December 9, 2020 | Vanguard Perspective
Some investors may have read negative headlines about falling state and local government tax revenues. While revenues have generally decreased since the onset of the pandemic, issuers have responded quickly by using reserves, cutting expenses, and borrowing in the market in order to bridge these gaps while the economy recovers. As a result, stability has returned to the market, with municipal bond prices rebounding strongly amid robust demand.
Concerns about weaker issuers will persist in the high-yield space and the benefits from the path of economic recovery will transmit unevenly across sectors. But the story of the effects of the pandemic on municipal credit, particularly among investment-grade issuers, will read of downgrades and not defaults. We believe the municipal bond market—a crucial component of the funding mechanism for key infrastructure and services such as public education, health care, and transportation—will continue on its road of recovery.
We see the majority of municipal issuers continuing to use all of the tools at their disposal to pay their debt service. Here’s why:
Our municipal team at Vanguard—with its deep expertise and tenure over several market cycles—remains selective and opportunistic. We add value through our ability to analyze sectors and individual issuers in the market, while taking potential downgrades and fiscal effects into account. We look to add bonds at favorable prices from issuers with strong long-term prospects for recovery.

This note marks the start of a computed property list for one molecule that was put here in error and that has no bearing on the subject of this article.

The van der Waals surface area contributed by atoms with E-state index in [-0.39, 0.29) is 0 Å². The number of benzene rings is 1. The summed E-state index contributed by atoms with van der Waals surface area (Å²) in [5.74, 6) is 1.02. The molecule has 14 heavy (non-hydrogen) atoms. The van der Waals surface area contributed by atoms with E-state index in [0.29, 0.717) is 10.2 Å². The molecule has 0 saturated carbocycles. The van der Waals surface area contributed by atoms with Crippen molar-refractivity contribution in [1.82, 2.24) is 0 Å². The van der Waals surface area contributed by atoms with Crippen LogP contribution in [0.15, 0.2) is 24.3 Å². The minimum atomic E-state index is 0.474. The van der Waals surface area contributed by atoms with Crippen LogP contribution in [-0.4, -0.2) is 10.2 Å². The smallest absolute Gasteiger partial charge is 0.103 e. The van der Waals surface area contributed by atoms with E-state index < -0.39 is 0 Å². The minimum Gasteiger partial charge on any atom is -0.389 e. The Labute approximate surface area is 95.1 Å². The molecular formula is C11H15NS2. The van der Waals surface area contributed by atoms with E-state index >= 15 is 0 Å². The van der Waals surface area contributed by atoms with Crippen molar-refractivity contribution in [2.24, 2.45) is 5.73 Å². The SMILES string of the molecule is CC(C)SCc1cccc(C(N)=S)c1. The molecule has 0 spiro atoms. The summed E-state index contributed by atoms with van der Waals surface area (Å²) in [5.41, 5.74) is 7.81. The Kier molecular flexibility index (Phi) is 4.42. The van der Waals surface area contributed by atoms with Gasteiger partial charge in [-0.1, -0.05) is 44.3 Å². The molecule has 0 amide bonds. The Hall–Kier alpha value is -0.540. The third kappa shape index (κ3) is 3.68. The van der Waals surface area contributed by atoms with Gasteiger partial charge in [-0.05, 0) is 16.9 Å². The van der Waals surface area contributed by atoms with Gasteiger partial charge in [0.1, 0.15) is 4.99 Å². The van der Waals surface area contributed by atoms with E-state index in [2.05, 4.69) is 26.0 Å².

For example, one sector where we see opportunity for our active funds is in toll roads, which have generally weathered the pandemic well because of ample liquidity, yet sold off as a result of fears of traffic decreases. According to Moody’s Investors Service, toll road authorities had enough cash on hand to cover a median of 900 days of expenses in fiscal year 2019.
In addition, commercial traffic, which typically pays higher tolls than passenger traffic, has performed very well throughout the pandemic and, in some regions, has already fully rebounded. Passenger traffic has rebounded from the lows experienced in April and is now down only about 20% year-over-year. The sector should continue to perform well even though traffic is not expected to recover to pre-COVID levels until 2023.
In the coming months, as President-elect Joe Biden prepares to take office, there will be renewed calls for additional federal aid, along with the potential for more negative headlines. The political process is a noisy one, but our team, supporting our national and state tax-exempt funds, will continue to go beyond the headlines and short-term volatility and focus instead on long-term credit fundamentals.
For us, the bottom line is: Despite the recent volatility, municipals remain a high-quality asset class that offers attractive tax-exempt income with the opportunity for vigilant active managers to capture mispriced bonds and add value for clients.
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